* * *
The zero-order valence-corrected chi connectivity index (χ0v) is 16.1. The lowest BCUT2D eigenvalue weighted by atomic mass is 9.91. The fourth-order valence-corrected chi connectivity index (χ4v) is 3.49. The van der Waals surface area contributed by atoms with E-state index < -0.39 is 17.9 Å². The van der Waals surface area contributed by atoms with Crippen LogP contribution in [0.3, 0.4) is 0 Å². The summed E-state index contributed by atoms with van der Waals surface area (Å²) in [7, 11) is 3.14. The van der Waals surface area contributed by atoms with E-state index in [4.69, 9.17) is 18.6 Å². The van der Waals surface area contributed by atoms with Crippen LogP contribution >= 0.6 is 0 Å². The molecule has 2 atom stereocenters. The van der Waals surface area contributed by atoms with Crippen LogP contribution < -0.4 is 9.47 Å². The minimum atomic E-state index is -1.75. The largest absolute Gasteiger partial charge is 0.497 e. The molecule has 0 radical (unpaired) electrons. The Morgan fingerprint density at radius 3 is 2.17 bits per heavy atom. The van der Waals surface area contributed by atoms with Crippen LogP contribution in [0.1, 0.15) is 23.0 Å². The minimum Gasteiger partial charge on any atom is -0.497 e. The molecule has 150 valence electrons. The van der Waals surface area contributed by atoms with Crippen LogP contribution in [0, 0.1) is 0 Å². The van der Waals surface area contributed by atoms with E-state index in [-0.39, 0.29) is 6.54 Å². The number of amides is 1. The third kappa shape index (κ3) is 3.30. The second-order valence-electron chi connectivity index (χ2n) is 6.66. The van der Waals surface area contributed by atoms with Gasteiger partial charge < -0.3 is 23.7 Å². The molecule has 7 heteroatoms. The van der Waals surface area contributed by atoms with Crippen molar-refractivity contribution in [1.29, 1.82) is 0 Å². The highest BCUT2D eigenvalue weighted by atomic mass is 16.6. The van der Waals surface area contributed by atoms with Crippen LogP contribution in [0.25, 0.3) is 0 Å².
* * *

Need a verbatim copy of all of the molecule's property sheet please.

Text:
The zero-order valence-corrected chi connectivity index (χ0v) is 16.1. The lowest BCUT2D eigenvalue weighted by atomic mass is 9.91. The fourth-order valence-corrected chi connectivity index (χ4v) is 3.49. The van der Waals surface area contributed by atoms with E-state index < -0.39 is 17.9 Å². The van der Waals surface area contributed by atoms with Crippen LogP contribution in [0.3, 0.4) is 0 Å². The summed E-state index contributed by atoms with van der Waals surface area (Å²) in [7, 11) is 3.14. The van der Waals surface area contributed by atoms with E-state index in [4.69, 9.17) is 18.6 Å². The van der Waals surface area contributed by atoms with Crippen LogP contribution >= 0.6 is 0 Å². The molecule has 2 atom stereocenters. The van der Waals surface area contributed by atoms with Crippen LogP contribution < -0.4 is 9.47 Å². The minimum atomic E-state index is -1.75. The largest absolute Gasteiger partial charge is 0.497 e. The molecule has 0 radical (unpaired) electrons. The Morgan fingerprint density at radius 3 is 2.17 bits per heavy atom. The van der Waals surface area contributed by atoms with Crippen LogP contribution in [0.1, 0.15) is 23.0 Å². The minimum Gasteiger partial charge on any atom is -0.497 e. The molecule has 150 valence electrons. The van der Waals surface area contributed by atoms with Crippen LogP contribution in [0, 0.1) is 0 Å². The van der Waals surface area contributed by atoms with E-state index in [-0.39, 0.29) is 6.54 Å². The number of amides is 1. The third kappa shape index (κ3) is 3.30. The second-order valence-electron chi connectivity index (χ2n) is 6.66. The van der Waals surface area contributed by atoms with Gasteiger partial charge < -0.3 is 23.7 Å². The molecule has 7 heteroatoms. The van der Waals surface area contributed by atoms with Crippen molar-refractivity contribution in [1.29, 1.82) is 0 Å². The highest BCUT2D eigenvalue weighted by atomic mass is 16.6. The van der Waals surface area contributed by atoms with Crippen LogP contribution in [0.25, 0.3) is 0 Å².